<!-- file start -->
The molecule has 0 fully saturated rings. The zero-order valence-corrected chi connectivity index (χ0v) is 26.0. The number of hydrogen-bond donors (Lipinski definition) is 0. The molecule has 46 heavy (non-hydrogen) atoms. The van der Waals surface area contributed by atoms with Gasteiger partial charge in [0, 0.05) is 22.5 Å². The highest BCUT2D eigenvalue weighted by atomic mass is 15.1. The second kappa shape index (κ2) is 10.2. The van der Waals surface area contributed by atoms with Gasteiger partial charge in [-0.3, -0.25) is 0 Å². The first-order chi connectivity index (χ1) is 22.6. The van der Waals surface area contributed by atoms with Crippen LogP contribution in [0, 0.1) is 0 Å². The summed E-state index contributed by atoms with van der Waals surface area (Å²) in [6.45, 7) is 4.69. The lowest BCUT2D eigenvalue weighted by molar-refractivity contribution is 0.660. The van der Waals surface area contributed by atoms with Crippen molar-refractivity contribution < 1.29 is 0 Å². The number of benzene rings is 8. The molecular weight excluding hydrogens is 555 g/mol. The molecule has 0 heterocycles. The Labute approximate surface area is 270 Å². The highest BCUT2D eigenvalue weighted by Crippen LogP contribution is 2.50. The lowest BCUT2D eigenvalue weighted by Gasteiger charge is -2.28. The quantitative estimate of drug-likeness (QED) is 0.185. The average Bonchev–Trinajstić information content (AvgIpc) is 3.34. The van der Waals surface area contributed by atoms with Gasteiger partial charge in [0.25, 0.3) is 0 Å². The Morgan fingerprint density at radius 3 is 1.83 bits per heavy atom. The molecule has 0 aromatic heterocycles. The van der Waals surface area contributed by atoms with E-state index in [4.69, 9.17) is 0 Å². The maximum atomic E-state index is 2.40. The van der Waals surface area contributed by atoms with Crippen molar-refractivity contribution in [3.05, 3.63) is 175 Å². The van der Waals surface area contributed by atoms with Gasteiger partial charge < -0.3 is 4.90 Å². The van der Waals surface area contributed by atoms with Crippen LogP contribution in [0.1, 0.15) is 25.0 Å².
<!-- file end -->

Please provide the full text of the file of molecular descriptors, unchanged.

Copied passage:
The molecule has 0 fully saturated rings. The zero-order valence-corrected chi connectivity index (χ0v) is 26.0. The number of hydrogen-bond donors (Lipinski definition) is 0. The molecule has 46 heavy (non-hydrogen) atoms. The van der Waals surface area contributed by atoms with Gasteiger partial charge in [0, 0.05) is 22.5 Å². The highest BCUT2D eigenvalue weighted by atomic mass is 15.1. The second kappa shape index (κ2) is 10.2. The van der Waals surface area contributed by atoms with Gasteiger partial charge in [-0.3, -0.25) is 0 Å². The first-order chi connectivity index (χ1) is 22.6. The van der Waals surface area contributed by atoms with Crippen LogP contribution in [0, 0.1) is 0 Å². The summed E-state index contributed by atoms with van der Waals surface area (Å²) in [6.45, 7) is 4.69. The lowest BCUT2D eigenvalue weighted by molar-refractivity contribution is 0.660. The van der Waals surface area contributed by atoms with Crippen molar-refractivity contribution < 1.29 is 0 Å². The number of benzene rings is 8. The molecular weight excluding hydrogens is 555 g/mol. The molecule has 0 heterocycles. The Labute approximate surface area is 270 Å². The highest BCUT2D eigenvalue weighted by Crippen LogP contribution is 2.50. The lowest BCUT2D eigenvalue weighted by Gasteiger charge is -2.28. The quantitative estimate of drug-likeness (QED) is 0.185. The average Bonchev–Trinajstić information content (AvgIpc) is 3.34. The van der Waals surface area contributed by atoms with Gasteiger partial charge in [0.25, 0.3) is 0 Å². The Morgan fingerprint density at radius 3 is 1.83 bits per heavy atom. The molecule has 0 aromatic heterocycles. The van der Waals surface area contributed by atoms with E-state index in [4.69, 9.17) is 0 Å². The maximum atomic E-state index is 2.40. The van der Waals surface area contributed by atoms with Crippen molar-refractivity contribution in [3.05, 3.63) is 175 Å². The van der Waals surface area contributed by atoms with Gasteiger partial charge < -0.3 is 4.90 Å². The van der Waals surface area contributed by atoms with Crippen LogP contribution in [0.1, 0.15) is 25.0 Å².